Egypt has a stock of basic commodities that will last four months and supplies of poultry and beef will last one year, Supply Minister Ali Moselhy announced, amid rising fears over the coronavirus (COVID-19) pandemic and reports of panic-buying in the country after rumors surfaced that the government was imposing a curfew.
In a Sunday evening telephone interview with host Mohamed al-Baz on Mehwar satellite channel, Moselhy said that there was no shortage of basic commodities, adding that some vendors and shop owners were taking advantage of people’s fears of the novel coronavirus to raise the price of certain items like detergents.
The minister stressed that the supply laws were clear and strict, warning that violators would be referred to the Supreme State Security Prosecution.
He asked citizens to use the hotline 19588 to report violations related to shop owners hiking up prices of essential goods and medical supplies and/or reports of hoarding or hiding basic necessities.
Meanwhile, Moselhy has denied the rumor about the government imposing a curfew in all governorates on Tuesday in an effort to slow down the spread of the coronavirus outbreak, with 126 cases and two deaths having been confirmed in Egypt so far.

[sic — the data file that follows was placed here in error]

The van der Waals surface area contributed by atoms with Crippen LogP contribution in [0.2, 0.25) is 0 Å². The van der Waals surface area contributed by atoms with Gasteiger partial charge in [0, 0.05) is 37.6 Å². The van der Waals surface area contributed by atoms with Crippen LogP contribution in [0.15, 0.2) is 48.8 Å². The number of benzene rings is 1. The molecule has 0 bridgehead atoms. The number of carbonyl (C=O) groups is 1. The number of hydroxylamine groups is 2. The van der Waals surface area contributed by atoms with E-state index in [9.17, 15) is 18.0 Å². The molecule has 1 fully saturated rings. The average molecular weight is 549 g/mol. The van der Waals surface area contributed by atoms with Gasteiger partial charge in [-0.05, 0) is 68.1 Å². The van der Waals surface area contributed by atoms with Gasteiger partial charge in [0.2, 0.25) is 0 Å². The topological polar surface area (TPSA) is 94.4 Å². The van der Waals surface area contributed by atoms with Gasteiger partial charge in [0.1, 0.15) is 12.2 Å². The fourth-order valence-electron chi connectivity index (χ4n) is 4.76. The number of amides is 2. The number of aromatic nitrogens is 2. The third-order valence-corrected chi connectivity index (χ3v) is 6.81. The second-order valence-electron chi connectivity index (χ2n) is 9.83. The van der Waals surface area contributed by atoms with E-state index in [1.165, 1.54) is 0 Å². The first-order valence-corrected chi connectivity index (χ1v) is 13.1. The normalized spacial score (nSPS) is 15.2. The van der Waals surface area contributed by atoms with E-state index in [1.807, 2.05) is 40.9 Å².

He called on citizens to abstain from buying from traders who hike up prices to exploit the increased demand for certain goods.
Egypt previously moved to close schools and universities across the country for two weeks and has implemented other measures to help contain the spread of the virus, which usually results in mild to moderate influenza-like symptoms for most people, such as a cough and fever.
For the elderly and immunocompomised, however, the risks associated with COVID-19 are more serious and may require hospitalization, with possible complications including pneumonia.